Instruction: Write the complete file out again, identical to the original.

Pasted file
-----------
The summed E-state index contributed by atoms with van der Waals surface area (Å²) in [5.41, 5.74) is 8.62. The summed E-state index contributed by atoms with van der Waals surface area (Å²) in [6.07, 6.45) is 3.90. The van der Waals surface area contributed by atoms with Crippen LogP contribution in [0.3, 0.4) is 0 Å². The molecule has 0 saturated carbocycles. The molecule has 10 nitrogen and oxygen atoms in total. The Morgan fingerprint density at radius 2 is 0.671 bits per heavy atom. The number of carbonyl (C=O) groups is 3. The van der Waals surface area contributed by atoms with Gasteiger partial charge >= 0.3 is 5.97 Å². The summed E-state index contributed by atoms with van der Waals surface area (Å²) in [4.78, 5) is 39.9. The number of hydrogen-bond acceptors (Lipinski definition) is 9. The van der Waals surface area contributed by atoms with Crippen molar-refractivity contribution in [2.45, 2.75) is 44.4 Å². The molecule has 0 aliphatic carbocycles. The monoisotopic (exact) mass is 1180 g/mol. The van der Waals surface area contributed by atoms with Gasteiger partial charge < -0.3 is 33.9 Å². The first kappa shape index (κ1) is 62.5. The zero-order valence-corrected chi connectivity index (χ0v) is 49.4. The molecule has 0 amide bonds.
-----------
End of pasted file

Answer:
The summed E-state index contributed by atoms with van der Waals surface area (Å²) in [5.41, 5.74) is 8.62. The summed E-state index contributed by atoms with van der Waals surface area (Å²) in [6.07, 6.45) is 3.90. The van der Waals surface area contributed by atoms with Crippen LogP contribution in [0.3, 0.4) is 0 Å². The molecule has 0 saturated carbocycles. The molecule has 10 nitrogen and oxygen atoms in total. The Morgan fingerprint density at radius 2 is 0.671 bits per heavy atom. The number of carbonyl (C=O) groups is 3. The van der Waals surface area contributed by atoms with Gasteiger partial charge >= 0.3 is 5.97 Å². The summed E-state index contributed by atoms with van der Waals surface area (Å²) in [4.78, 5) is 39.9. The number of hydrogen-bond acceptors (Lipinski definition) is 9. The van der Waals surface area contributed by atoms with Crippen molar-refractivity contribution in [2.45, 2.75) is 44.4 Å². The molecule has 0 aliphatic carbocycles. The monoisotopic (exact) mass is 1180 g/mol. The van der Waals surface area contributed by atoms with Gasteiger partial charge < -0.3 is 33.9 Å². The first kappa shape index (κ1) is 62.5. The zero-order valence-corrected chi connectivity index (χ0v) is 49.4. The molecule has 0 amide bonds.